May 28, 2012
It’s not that planning for the future or learning from the past are bad (in fact, the Bible says we should do those things), but when I am dwelling on my plans or regrets – that’s not good.
Here’s what the Bible says:
Therefore be careful how you walk, not as unwise men but as wise, making the most of your time, because the days are evil. (ST: Stay focused. We are in a war.)
Yet you do not know what your life will be like tomorrow. You are just a vapor that appears for a little while and then vanishes away. Instead, you ought to say, "If the Lord wills, we will live and also do this or that." (ST: Trust eliminates fear of the future. The ability to see my life in the light of eternity gives me the perspective I need to put things in proper order. People are more important than “getting things done.”)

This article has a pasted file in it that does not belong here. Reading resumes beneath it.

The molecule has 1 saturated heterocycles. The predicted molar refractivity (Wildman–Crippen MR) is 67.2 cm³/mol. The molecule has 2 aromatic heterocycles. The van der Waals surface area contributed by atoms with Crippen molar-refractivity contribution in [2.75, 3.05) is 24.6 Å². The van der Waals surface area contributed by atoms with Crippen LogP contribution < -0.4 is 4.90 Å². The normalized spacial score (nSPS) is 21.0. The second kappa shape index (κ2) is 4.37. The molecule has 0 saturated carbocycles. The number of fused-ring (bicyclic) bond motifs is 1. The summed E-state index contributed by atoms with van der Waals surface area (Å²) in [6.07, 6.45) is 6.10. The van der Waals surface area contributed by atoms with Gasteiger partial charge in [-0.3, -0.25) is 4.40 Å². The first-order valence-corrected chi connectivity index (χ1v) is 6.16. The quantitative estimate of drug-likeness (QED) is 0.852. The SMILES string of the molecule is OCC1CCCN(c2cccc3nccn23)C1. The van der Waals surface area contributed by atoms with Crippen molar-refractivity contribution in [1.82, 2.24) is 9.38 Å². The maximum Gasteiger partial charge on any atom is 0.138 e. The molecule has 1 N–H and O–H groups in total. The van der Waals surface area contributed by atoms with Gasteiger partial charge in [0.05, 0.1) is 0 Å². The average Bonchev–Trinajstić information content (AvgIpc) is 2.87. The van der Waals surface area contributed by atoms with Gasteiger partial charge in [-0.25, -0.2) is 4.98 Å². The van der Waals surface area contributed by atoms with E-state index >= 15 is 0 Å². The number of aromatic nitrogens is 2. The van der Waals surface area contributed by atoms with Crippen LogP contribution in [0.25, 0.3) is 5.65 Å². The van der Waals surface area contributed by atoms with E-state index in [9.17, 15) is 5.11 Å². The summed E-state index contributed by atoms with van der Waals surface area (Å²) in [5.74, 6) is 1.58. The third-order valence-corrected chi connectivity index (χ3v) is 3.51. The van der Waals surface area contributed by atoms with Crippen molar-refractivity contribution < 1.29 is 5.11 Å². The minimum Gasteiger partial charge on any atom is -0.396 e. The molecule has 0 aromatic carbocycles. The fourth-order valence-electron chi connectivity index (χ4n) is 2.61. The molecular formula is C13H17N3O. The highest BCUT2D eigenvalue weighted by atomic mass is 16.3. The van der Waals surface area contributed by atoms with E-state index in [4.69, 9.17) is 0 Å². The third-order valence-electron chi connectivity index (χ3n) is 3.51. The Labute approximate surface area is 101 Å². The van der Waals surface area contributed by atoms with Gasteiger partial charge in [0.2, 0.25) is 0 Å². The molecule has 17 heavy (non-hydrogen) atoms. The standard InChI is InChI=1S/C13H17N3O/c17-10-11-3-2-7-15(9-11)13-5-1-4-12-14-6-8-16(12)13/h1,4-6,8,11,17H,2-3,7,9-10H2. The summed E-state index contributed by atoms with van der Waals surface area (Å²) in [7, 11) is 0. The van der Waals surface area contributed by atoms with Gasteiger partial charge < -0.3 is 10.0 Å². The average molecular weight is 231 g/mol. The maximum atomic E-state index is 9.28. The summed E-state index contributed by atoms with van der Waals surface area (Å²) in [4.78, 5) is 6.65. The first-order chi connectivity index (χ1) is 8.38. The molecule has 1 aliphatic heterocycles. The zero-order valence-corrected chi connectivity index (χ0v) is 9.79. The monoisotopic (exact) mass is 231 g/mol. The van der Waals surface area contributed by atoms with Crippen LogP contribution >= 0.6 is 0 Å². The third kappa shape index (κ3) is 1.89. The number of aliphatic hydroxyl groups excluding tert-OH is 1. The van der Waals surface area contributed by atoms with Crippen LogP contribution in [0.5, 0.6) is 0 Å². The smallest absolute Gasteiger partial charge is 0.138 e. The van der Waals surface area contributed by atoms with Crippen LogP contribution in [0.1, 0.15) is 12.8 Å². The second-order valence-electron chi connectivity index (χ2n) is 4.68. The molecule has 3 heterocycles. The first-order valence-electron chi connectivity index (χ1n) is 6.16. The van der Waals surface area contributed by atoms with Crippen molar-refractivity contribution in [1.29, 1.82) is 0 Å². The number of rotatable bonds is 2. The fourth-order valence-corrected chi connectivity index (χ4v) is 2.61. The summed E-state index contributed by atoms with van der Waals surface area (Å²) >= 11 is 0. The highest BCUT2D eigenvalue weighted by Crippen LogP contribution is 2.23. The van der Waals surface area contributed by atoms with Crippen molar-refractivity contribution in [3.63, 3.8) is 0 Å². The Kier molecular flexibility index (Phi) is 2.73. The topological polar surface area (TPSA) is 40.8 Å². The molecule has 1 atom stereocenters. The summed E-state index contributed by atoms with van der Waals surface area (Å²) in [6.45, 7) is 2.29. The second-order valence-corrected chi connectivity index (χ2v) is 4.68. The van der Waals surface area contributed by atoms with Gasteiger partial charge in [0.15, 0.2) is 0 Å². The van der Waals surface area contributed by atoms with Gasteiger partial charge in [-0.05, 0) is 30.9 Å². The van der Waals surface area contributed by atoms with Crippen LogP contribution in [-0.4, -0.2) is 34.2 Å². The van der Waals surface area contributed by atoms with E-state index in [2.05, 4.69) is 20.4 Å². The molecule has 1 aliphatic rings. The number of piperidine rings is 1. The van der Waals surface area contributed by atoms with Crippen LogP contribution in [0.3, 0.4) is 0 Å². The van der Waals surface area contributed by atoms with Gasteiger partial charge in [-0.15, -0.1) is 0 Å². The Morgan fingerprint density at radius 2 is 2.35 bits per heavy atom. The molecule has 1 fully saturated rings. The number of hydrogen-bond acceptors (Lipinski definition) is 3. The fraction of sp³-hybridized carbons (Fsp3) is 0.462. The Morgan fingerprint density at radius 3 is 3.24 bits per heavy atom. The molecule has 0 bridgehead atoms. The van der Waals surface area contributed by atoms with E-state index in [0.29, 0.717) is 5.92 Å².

"But seek first His kingdom and His righteousness, and all these things will be added to you. So do not worry about tomorrow; for tomorrow will care for itself. Each day has enough trouble of its own.” (ST: Yup.)
Be anxious for nothing, but in everything by prayer and supplication with thanksgiving let your requests be made known to God. And the peace of God, which surpasses all comprehension, will guard your hearts and your minds in Christ Jesus. Finally, brethren, whatever is true, whatever is honorable, whatever is right, whatever is pure, whatever is lovely, whatever is of good repute, if there is any excellence and if anything worthy of praise, dwell on these things. (ST: “Anxious for nothing,” including past regrets and future worries. I need to dwell on true things, things that are here and now that I can do for God’s glory.)
Jesus Christ is the same yesterday and today and forever. (ST: So why worry over what is beyond my control? “He is on His throne and firmly seated,” as my father says.)
I hope this encourages you to seize, not just the day, but every moment.
Post Tenebras Lux!